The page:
In antitrust law and economics, especially in the United States, competition is considered to be an exclusively horizontal process. Firms compete only with rival firms at the same stage. But industry participants will testify that they have a competitive as well as a complementary relationship with firms from whom they buy and to whom they sell. The bargaining between firms at successive stages is the vertical form of competition. Recognizing this reality enables a superior analytical framework in which both forms of competition are present and leads to some fresh insights.

Consider a 3 stage consumer goods industry with suppliers, goods manufacturers, and retailers who resell to household consumers. In upstream vertical competition a manufacturer strives to drive down the margins of his suppliers to obtain a lower invoice cost. In downstream vertical competition the manufacturer strives to drive down his retailers’ margins to obtain a larger share of his brand’s consumer price at the latter’s expense. The manufacturer that is the most successful vertical competitor in the product category will buy cheaper and sell dearer than rival makers, thereby erecting mobility and entry barriers and gaining more market power than is indicated by his horizontal market share and HHI. Becoming a stronger vertical competitor increases a firm’s standing as a horizontal competitor and vice versa.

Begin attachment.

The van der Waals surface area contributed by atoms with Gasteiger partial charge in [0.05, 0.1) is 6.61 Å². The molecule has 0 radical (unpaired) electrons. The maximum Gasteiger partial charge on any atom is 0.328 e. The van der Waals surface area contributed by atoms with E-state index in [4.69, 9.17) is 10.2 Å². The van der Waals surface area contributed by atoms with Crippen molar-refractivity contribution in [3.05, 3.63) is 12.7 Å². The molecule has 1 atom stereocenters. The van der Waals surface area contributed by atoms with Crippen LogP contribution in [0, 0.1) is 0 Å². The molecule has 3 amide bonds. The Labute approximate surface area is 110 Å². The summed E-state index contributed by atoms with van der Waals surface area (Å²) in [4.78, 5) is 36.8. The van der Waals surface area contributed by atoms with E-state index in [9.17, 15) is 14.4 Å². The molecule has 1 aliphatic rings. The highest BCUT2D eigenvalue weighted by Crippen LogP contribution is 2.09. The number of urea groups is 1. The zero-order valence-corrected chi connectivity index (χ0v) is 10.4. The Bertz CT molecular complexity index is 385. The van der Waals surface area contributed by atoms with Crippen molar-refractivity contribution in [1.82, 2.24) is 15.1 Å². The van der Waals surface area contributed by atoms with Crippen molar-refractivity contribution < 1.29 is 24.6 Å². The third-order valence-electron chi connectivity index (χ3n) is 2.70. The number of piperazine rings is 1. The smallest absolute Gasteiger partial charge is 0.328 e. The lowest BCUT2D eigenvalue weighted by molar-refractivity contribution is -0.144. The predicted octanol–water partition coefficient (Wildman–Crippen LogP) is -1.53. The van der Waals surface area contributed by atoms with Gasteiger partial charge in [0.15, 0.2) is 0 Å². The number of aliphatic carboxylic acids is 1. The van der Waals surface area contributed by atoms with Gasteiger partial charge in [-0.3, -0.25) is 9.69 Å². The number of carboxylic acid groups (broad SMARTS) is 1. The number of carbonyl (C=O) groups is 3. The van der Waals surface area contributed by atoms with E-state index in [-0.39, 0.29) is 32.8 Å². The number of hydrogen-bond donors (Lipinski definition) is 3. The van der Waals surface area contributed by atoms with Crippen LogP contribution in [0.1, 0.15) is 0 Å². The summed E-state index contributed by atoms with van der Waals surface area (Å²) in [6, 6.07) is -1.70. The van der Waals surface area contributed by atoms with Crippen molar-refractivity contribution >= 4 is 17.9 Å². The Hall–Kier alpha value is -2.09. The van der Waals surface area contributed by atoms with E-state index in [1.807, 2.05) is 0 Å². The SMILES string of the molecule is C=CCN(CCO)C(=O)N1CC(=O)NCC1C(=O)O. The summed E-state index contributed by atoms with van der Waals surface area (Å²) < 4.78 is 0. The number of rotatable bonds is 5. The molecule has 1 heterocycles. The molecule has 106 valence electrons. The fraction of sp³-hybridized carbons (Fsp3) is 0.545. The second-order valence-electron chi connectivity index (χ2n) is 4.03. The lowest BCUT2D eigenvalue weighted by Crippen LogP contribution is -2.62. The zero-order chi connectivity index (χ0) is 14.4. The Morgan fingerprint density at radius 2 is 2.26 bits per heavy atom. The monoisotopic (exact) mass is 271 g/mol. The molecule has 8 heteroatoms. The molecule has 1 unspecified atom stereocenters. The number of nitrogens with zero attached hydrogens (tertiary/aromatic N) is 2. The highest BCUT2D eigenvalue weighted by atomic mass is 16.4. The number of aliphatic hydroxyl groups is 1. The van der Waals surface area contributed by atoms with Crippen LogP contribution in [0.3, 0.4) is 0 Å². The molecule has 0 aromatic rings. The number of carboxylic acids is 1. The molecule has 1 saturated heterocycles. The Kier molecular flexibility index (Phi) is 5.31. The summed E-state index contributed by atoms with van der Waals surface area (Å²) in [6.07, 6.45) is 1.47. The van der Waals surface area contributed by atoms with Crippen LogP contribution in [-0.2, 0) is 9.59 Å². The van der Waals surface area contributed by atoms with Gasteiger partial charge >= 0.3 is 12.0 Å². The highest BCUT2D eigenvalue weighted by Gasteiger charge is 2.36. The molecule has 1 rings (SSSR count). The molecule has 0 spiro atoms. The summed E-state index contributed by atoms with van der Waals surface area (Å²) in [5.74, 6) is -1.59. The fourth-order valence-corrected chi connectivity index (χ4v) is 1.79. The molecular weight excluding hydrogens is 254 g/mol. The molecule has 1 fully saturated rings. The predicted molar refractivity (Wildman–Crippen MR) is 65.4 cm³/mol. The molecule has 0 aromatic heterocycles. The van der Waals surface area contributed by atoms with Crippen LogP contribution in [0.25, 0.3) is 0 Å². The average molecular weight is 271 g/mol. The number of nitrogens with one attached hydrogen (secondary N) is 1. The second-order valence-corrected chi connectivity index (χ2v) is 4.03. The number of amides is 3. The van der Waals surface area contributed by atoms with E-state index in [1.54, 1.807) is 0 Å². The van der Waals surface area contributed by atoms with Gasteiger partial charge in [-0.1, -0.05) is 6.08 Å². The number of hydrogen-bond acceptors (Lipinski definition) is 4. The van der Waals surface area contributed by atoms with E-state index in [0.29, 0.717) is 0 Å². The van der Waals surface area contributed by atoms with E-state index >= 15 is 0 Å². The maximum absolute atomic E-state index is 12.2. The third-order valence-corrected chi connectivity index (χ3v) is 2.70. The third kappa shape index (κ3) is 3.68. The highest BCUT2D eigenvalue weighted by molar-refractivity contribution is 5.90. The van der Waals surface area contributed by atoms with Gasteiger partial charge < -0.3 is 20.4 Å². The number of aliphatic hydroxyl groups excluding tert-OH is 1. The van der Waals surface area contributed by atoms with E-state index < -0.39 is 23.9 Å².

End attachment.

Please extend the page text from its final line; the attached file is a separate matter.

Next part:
The discussion will explore these themes of vertical competition, from an economic and legal view point.

There is no charge to attend. Please email Ms Jenny Dix, CCLP administrator, to ensure availability of places.

 

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